Sunisa Lee arrived in Tokyo last summer relatively unknown. Then came the Olympics, the meet of her life, a gold medal she once thought unattainable and first-name-only status in her sport for life.
Her all-around title and the splash of fame that came with it did little to mess with her plans. She moved to Auburn to start her freshman year just a couple of weeks after coming back to the U.S. with three medals in her carry-on. Relaxed rules on name, image and likeness meant she didn’t have to choose between “Dancing With the Stars” and taking online classes while competing for the Tigers.
The now 19-year-old has done everything she has set her mind to, both on the mat and off. Her personal brand is booming and Auburn is in this week’s NCAA national championships for the first time since 2016, exactly as she hoped when she left Japan last summer.
Still, Lee and fellow Olympians Jade Carey (Oregon State), Grace McCallum (Utah) and Jordan Chiles (UCLA) will take the floor on Thursday with something the rest of the field does not: the weight of outsized expectations, the kind that comes with the territory after you’ve stood on an Olympic podium with the flag of your country being raised to the rafters.
“I think all the Olympians have that burden,” Auburn coach Jeff Graba said. “I think Suni has it maybe more than most just because the all-around gold medalist always has a little bit of an extra burden on them.”
Yet Graba is quick to point out that Olympic gymnastics and NCAA gymnastics are the same sport in spirit, but not necessarily in practice.
The skill level is different. The time commitment is different. The scoring is different. The team-first vibe is different. All of which can require an adjustment period.
Carey, who won gold on floor exercise in Tokyo, acknowledges going from 30-plus hours in the gym while training for the Olympics to the NCAA-mandated 20-hour limit with the Beavers — not to mention cramming a dozen-plus meets into three months — took some getting used to.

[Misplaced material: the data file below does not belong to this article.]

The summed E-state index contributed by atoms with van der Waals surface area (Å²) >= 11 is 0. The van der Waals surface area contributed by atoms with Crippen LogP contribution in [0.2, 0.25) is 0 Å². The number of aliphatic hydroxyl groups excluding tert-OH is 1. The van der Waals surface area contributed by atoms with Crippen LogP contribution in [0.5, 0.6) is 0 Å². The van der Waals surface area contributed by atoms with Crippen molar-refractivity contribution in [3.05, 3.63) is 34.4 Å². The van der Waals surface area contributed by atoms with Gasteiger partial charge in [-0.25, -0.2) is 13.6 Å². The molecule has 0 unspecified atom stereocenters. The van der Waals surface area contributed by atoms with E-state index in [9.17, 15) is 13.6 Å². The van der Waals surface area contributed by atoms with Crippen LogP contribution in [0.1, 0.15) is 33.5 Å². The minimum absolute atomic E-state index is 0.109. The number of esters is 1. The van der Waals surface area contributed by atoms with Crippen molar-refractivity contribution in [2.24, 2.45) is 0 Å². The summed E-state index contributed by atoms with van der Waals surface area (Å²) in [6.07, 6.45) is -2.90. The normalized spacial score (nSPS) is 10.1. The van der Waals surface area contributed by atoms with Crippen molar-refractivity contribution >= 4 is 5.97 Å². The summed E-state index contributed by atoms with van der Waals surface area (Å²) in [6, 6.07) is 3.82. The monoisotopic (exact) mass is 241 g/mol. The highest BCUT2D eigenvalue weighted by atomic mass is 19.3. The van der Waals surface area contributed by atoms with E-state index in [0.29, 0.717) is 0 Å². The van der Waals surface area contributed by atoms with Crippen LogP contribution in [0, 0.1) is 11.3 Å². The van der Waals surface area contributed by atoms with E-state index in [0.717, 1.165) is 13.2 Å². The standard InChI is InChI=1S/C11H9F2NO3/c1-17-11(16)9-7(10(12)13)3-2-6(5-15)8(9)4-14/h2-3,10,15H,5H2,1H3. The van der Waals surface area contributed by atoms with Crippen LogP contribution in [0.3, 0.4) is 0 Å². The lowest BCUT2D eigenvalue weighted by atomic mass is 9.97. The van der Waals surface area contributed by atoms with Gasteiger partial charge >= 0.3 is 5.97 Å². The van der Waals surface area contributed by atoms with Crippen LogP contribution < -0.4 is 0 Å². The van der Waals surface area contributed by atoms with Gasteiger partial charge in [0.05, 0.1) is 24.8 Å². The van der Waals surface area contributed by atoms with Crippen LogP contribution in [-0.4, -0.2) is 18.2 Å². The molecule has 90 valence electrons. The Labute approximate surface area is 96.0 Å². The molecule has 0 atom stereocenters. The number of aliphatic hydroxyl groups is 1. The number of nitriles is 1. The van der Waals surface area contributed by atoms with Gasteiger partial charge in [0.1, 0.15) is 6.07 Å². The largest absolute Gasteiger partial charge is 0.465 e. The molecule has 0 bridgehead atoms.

“We’re not training as much, so I’m not super tired,” Carey said. “But I would say, like the middle of the season. I was like, ‘Whoa, like this is a lot of competing.’”
That’s because it is. The elite calendar is geared toward making sure athletes peak a handful of times a year. The collegiate season spans a fraction of that while asking gymnasts to pull on their leotard and salute the judges far more frequently.
It’s one of the reasons collegiate gymnastics puts a premium on precision. Yes, the level of gymnastics might not be what you see at the Olympics, but if you held the Olympics every week for 13 straight weeks, they might look an awful lot like what will be showcased inside Dickie’s Arena this weekend.
Yet the distinction might get lost in translation.
Eight months ago, Lee stunned the world — perhaps herself most of all — when she became the fifth straight American woman to claim the Olympic title. This week, the reality is she’s not the prohibitive favorite to win the NCAA crown.
Florida senior Trinity Thomas put together 18 routines this year the judges scored a 10.0, the most in the country. A former and maybe future elite — she said “nothing is set in stone” after this weekend — Thomas has been where the Lee and company are now, trying to figure out a way to recalibrate her skillset and her mindset.
“I kind of like the aspect of like trying to do things like as good as possible because you were going for that 10,” Thomas said. “And so that was definitely really cool for me and like something that I kind of got to switch over and be like, ‘OK, I want everything to be literally perfect,’ right?”
An option that doesn’t exist at elite. That’s hardly the case collegiately. Judges have awarded a staggering 69 perfect 10s this season, including a weekend when all four of the 2020 Olympians saw the iconic number flash across the scoreboard for them at least once.
And yeah, it was pretty dope.
“I was really excited, like I made the Olympics all over again,” Chiles said.
And a return trip to their sport’s biggest stage remains the goal for Chiles, Lee and Carey. Both Chiles and Carey are participating in a U.S. national team camp later this month. Lee’s immediate future remains a bit up in the air — Graba said he will sit down with his star after NCAAs to discuss her options — but Lee has not been shy about saying she would like to be in Paris in 2024.
Trying to compete at both the elite and college levels at the same time is incredibly demanding, meaning this trip to nationals may be their only one. Yet their appearance has provided another jolt to a level of the sport in the midst of a boom.
If someone other than an Olympian stands atop the podium on Thursday night with the all-around title in hand, Chiles sees it as proof that the talent pool at the collegiate level extends far beyond the Olympians. That’s hardly a bad thing.
“Honestly, every single girl that steps out onto the NCAA floor, any floor in general is talented, gifted and has the dedication to be in the sport,” Chiles said. “So their reward is what their reward is and they deserve every single piece of it.”
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